Eighty years ago yesterday, President Franklin D. Roosevelt signed the Communications Act into law, establishing the Federal Communications Commission. This new agency’s central mission was “to make available, so far as possible, to all the people of the United States a rapid, efficient, nationwide, and worldwide wire and radio communication service.”
Fast forward to today, and the Commission’s work remains focused on ensuring ALL Americans have access to world-class communications. In 2014, that increasingly means access to wired and wireless broadband. Consistent with that focus and our founding statute, the theme of the Commission’s July open meeting will be, “Access to the Underserved: Keeping Up with the Times.”
One of the Commission’s primary vehicles for ensuring citizens can get online is our E-Rate program. Over the past 18 years, E-Rate has helped ensure that one of society’s most basic responsibilities – educating our children – has evolved with new technology. At school, students and teachers benefit from connecting to the world of online information. In libraries, that connection expands all citizens’ ability to gather information, apply for jobs, and interact with government services.
The realities of the Internet, however, are different today than they were when E-Rate was introduced. The E-Rate program must be updated to meet today’s needs of schools and libraries.
New technologies like tablets and digital textbooks are providing great new opportunities for individualized learning and research. Effective use of this technology requires individual connections in schools and libraries to personal devices, and Wi-Fi is the most cost-effective way to provide this connectivity.
But today, three out of five schools in America lack sufficient Wi-Fi capability needed to provide students with 21st Century educational tools. As currently structured, E-Rate in past years has only been able to support Wi-Fi in 5% of schools and 1% of libraries. Last year, no money was available for Wi-Fi.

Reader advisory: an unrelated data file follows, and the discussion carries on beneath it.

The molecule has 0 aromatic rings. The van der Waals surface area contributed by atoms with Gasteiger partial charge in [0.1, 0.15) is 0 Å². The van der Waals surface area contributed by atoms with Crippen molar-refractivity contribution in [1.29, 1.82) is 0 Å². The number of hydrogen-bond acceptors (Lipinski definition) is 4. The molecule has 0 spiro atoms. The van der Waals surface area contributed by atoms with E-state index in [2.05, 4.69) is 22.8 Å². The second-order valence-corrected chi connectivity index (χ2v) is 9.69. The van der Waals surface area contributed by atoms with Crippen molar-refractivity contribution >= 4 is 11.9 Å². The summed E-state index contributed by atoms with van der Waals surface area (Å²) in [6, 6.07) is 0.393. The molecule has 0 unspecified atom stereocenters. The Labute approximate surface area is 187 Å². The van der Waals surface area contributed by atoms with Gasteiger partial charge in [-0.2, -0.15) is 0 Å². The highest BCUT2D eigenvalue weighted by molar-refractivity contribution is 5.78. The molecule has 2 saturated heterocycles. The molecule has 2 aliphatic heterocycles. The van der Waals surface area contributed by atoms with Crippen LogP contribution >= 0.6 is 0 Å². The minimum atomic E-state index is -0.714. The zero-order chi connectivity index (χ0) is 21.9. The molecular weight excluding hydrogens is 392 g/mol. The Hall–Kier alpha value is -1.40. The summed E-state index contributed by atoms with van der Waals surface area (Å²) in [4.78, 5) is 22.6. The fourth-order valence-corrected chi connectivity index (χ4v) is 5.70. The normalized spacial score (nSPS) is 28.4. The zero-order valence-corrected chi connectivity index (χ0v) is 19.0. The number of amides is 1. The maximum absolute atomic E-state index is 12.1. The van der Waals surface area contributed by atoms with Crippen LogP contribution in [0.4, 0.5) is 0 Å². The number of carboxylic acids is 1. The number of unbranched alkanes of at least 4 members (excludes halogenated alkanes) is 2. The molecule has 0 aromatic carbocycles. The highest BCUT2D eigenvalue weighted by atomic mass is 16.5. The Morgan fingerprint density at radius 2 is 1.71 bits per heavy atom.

Today, I am circulating an E-Rate Modernization Order for consideration at our July meeting that will close this Wi-Fi gap and provide more support for high-capacity wireless broadband for every school and library in America. By acting now, we can deliver digital learning benefits to 10 million students in the next funding year, compared to 4 million students under the status quo.
This proposal will also begin a multi-year transition of all E-Rate funding away from 20th Century technologies, like dial-up phone service and pagers, to 21st Century broadband to every classroom, while maintaining flexibility to meet the needs of individual schools and libraries. The new plan will make E-Rate dollars go farther by creating processes to drive down prices and increase transparency on how program dollars are spent. And it will simplify the application process for schools and libraries, making the program more efficient while reducing the potential for fraud and abuse.
While we need to upgrade the connectivity of our schools and libraries, too many parts of rural America lack broadband connectivity altogether. This is in stark contrast to urban and suburban America, where many consumers have access to broadband at speeds in the hundreds of megabits per second. We cannot leave rural America behind. Today, I’m also circulating an item to take the next step on the rural broadband experiments adopted by the Commission in the January Tech Transitions Order – experiments to advance the deployment of voice and broadband-capable networks in rural, high-cost areas.
The simple fact of the matter is that the free market has failed to provide basic broadband connectivity to more than 15 million Americans. While we have already take steps to close the gap, there’s more work to be done. The proposed Order will fund a limited number of trials of alternative approaches to solving this problem using the Connect America Fund (CAF).
The Order would establish a budget for the rural broadband experiments and an objective, clear-cut methodology for selecting winning applications to be in high-cost areas served by price cap carriers.
We will use these rural broadband experiments to explore how to structure the CAF Phase II competitive bidding process in price cap areas and to gather valuable information about deploying next generation networks in high-cost areas. We expect to move forward with CAF Phase II with all dispatch, and the lessons learned in these experiments will help us achieve our goal of delivering world-class voice and broadband networks to rural America.
A third area where the Commission is poised to act to enhance access for the underserved is with closed captioning. Americans living with intellectual and physical disabilities stand to benefit the most from broadband-enabled technologies, but disproportionately find themselves on the wrong side of the digital divide.
Earlier this year, the Commission acted to enhance quality standards for closed captioning on TV that had been languishing at the FCC for over a decade. As part of our implementation of the Communications and Video Accessibility Act, the Commission previously adopted closed captioning requirements for full-length video programming online. Today, I proposed to my colleagues that we go further and require captioning for video clips that end up on the Internet. Those who hear with their eyes should not be disadvantaged in their ability to access video information on the Internet.
Eighty years after the passage of the Communications Act, the principle of “communications for all” is more important than ever. Next month, the Commission can take the latest significant steps to put our founding principle into practice.